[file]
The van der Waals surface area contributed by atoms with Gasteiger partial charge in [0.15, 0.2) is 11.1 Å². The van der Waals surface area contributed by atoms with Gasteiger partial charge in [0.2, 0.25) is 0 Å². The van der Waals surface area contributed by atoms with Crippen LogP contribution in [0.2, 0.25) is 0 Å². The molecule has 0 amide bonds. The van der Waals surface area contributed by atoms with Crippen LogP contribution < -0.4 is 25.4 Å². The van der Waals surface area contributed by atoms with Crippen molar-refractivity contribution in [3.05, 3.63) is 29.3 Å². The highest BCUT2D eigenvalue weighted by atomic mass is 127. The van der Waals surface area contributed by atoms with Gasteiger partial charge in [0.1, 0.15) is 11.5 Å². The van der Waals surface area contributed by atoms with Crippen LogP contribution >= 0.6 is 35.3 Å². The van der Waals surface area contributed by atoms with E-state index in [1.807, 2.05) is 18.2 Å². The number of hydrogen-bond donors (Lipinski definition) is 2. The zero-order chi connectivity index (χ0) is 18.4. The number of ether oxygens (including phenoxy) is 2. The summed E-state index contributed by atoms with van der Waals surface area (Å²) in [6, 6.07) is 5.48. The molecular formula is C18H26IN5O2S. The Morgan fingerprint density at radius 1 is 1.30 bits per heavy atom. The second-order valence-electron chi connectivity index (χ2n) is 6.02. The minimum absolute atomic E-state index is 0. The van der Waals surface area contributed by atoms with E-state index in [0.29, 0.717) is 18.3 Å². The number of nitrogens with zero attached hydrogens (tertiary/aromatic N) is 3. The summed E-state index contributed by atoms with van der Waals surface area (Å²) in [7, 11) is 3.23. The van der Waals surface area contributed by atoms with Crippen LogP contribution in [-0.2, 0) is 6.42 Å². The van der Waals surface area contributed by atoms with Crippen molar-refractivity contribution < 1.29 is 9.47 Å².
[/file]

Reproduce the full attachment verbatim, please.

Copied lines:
The van der Waals surface area contributed by atoms with Gasteiger partial charge in [0.15, 0.2) is 11.1 Å². The van der Waals surface area contributed by atoms with Gasteiger partial charge in [0.2, 0.25) is 0 Å². The van der Waals surface area contributed by atoms with Crippen LogP contribution in [0.2, 0.25) is 0 Å². The molecule has 0 amide bonds. The van der Waals surface area contributed by atoms with Crippen LogP contribution < -0.4 is 25.4 Å². The van der Waals surface area contributed by atoms with Crippen molar-refractivity contribution in [3.05, 3.63) is 29.3 Å². The highest BCUT2D eigenvalue weighted by atomic mass is 127. The van der Waals surface area contributed by atoms with Gasteiger partial charge in [0.1, 0.15) is 11.5 Å². The van der Waals surface area contributed by atoms with Crippen LogP contribution >= 0.6 is 35.3 Å². The van der Waals surface area contributed by atoms with E-state index in [1.807, 2.05) is 18.2 Å². The number of hydrogen-bond donors (Lipinski definition) is 2. The zero-order chi connectivity index (χ0) is 18.4. The number of ether oxygens (including phenoxy) is 2. The summed E-state index contributed by atoms with van der Waals surface area (Å²) in [6, 6.07) is 5.48. The molecular formula is C18H26IN5O2S. The Morgan fingerprint density at radius 1 is 1.30 bits per heavy atom. The second-order valence-electron chi connectivity index (χ2n) is 6.02. The minimum absolute atomic E-state index is 0. The van der Waals surface area contributed by atoms with E-state index in [0.29, 0.717) is 18.3 Å². The number of nitrogens with zero attached hydrogens (tertiary/aromatic N) is 3. The summed E-state index contributed by atoms with van der Waals surface area (Å²) in [7, 11) is 3.23. The van der Waals surface area contributed by atoms with Crippen LogP contribution in [-0.2, 0) is 6.42 Å². The van der Waals surface area contributed by atoms with Crippen molar-refractivity contribution < 1.29 is 9.47 Å².